Global Economics

After Cosmo, Regional Ambitions for Sparx


Selling a stake in Korean equities boutique Cosmo is part of a plan to extend Tokyo-based Sparx's investment capabilities deeper into Asia

Sparx Group, the ¥1.3 trillion ($12 billion) independent asset manager, is on the hunt to acquire investment boutiques that can deliver a broader range of investment capabilities and deepen its businesses in Asia.

Marc Fukami, managing director and head of corporate planning in Tokyo, says the firm is keen to replicate its successes with Seoul-based Cosmo Investment Management and Hong Kong-based PMA Capital Management. Now the firm would like to acquire players with expertise in real estate, currency and credit.

Last week Sparx announced it was in talks with Korean chaebol Lotte Group to sell part of its 67.9% stake in Cosmo. Lotte is keen to break into asset management and find ways to cross-sell existing casualty insurance and credit card businesses.

For Sparx, is this deal a case of a bid that's simply too generous to refuse?

No, says Fukami. The main reason for the deal is because Sparx and Cosmo are keen to extend the $3 billion boutique equities manager into new parts of the Korean market, particularly through mutual funds and pensions.

"The main reason for this deal is strategic: can we grow Cosmo by ourselves, or is it better to do so with Lotte?" Fukami says. The answer seemed clear, particularly given Lotte's 10 million credit-card customers.

Sparx is looking at any opportunities that surface, with particular interest in China, India and Vietnam. These could be traditional long-only or alternative managers; Sparx runs both types of strategies.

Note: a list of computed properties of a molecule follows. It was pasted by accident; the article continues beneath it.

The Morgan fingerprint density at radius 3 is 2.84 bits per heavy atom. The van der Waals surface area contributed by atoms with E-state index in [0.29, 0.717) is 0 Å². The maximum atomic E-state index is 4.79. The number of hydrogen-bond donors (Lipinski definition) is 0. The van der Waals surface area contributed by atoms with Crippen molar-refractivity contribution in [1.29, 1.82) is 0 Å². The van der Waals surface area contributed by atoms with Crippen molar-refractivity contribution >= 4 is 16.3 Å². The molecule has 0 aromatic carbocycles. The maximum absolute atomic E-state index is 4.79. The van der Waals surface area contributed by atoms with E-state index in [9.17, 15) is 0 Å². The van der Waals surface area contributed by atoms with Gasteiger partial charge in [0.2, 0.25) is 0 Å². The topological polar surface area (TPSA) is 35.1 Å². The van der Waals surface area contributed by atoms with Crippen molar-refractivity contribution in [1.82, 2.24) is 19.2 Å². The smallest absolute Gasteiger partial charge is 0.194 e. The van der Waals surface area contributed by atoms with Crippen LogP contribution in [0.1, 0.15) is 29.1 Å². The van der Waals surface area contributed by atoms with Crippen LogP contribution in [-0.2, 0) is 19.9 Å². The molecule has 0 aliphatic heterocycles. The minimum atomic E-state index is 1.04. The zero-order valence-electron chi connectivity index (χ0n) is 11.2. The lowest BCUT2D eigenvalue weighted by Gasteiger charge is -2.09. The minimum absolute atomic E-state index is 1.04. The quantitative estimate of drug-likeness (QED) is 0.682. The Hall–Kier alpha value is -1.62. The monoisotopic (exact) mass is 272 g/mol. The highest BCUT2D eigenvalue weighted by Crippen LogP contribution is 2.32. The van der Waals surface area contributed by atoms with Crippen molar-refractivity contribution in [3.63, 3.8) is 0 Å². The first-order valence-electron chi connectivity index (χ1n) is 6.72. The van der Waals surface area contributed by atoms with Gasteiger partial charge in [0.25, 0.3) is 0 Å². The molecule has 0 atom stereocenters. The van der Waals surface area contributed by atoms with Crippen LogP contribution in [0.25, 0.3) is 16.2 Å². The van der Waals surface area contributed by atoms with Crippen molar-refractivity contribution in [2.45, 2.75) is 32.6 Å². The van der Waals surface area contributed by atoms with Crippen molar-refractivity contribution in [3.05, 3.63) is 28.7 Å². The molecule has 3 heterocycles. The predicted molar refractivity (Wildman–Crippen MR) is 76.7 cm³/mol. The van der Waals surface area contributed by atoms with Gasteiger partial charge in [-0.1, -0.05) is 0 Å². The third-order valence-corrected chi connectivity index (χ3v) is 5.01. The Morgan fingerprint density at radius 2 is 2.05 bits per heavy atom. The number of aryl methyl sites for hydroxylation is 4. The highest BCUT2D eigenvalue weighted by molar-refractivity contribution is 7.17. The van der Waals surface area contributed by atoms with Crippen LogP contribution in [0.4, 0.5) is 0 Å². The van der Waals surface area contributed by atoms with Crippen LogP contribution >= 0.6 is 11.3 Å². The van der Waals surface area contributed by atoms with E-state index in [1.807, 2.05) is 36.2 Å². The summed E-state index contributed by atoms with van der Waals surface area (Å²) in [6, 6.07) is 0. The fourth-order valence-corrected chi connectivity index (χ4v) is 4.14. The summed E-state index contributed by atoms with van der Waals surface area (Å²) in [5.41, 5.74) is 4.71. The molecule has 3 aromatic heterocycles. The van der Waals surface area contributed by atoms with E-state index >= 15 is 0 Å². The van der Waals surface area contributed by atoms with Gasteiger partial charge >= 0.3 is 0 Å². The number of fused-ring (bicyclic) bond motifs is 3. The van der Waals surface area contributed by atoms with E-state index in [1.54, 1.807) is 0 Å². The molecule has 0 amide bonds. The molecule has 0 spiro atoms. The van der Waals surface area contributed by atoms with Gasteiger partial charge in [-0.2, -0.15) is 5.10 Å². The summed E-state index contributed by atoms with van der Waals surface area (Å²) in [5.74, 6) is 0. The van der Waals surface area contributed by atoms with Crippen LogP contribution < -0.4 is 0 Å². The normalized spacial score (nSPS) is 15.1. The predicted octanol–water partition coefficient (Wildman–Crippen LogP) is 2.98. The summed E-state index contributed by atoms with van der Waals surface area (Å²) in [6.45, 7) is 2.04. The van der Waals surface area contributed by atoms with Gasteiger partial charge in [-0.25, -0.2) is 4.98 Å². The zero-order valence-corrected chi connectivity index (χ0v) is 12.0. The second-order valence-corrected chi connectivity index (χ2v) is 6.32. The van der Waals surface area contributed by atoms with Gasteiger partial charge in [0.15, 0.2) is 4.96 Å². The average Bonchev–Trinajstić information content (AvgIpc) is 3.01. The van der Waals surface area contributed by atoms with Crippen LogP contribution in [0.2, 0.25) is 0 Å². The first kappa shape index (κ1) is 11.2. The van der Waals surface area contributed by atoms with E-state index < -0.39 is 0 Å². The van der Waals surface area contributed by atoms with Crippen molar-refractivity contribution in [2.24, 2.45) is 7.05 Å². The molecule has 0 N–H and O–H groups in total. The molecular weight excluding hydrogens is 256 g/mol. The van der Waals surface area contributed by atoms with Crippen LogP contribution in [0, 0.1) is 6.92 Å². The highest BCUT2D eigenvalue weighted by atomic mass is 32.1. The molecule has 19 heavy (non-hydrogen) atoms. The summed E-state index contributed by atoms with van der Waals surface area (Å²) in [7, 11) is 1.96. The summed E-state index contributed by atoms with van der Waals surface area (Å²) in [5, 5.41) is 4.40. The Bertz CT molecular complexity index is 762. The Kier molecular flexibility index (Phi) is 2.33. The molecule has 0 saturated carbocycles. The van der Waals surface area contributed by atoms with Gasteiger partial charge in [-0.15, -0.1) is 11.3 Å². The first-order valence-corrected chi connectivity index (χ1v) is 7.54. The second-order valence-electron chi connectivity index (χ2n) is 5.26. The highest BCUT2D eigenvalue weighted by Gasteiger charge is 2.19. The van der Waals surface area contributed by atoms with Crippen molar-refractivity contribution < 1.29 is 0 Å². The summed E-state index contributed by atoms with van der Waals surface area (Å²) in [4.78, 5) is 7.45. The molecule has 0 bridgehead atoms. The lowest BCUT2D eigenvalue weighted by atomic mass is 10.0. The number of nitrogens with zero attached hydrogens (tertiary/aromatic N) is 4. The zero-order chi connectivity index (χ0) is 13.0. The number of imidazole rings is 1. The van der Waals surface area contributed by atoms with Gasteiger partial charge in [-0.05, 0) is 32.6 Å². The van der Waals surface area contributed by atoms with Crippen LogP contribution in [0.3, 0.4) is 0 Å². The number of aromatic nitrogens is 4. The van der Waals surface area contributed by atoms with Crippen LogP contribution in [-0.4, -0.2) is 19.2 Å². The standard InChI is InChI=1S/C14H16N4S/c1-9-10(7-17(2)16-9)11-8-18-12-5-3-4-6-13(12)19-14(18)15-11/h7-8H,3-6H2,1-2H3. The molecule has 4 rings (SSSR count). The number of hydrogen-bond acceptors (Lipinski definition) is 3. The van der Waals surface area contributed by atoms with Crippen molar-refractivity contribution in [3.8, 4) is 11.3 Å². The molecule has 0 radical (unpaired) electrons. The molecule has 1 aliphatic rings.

Some of these ambitions may take a while to realize: in China, for example, Sparx has been trying to promote itself as a manager for institutions with QDII licenses, but there is little interest among the Chinese for Japan exposure. (The firm hopes its PMA or Cosmo arms will prove more appealing.)

But it is also keen to develop local investment expertise, in, say, Indian equities or real estate. The firm prefers to acquire local managers, either wholly (as it did with PMA in 2006) or in part (as with Cosmo in 2005). In both cases, it knew the firms well, as they were originally investee managers from one of Sparx's internal multi-manager hedge strategies.

Fukami says now is a good time to be on the acquisition hunt, because the subprime and credit problems, along with volatility in emerging markets, is expanding the opportunities. He says that although Sparx Group has also suffered from declining assets under management (following the Topix losing 30% year to date), the firm's balance sheet remains strong.

He acknowledges competition from much bigger, traditional Japanese fund management companies, many of which are also trying to grow their business into Asia. But he says that while Sparx may lack their manpower, it's not trying to expand on its own. He believes the Cosmo and PMA models show that Sparx brought not only money but alternative-investment expertise and a global customer base to these companies, pointing to their rapid growth in AUM following acquisition.

In the meantime Sparx is deepening synergies with the $2.5 billion PMA, which runs Asian equity long/short, European and Asian credit and FX strategies. Last year it launched a Japan-domiciled retail mutual fund sub-advised by PMA covering Asian and Middle East equity markets, which went on to raise ¥70 billion. It then launched two more PMA sub-advised retail funds in the United States, for Asian equities and Asian credit. Fukami says Sparx is building a pipeline of such ideas.


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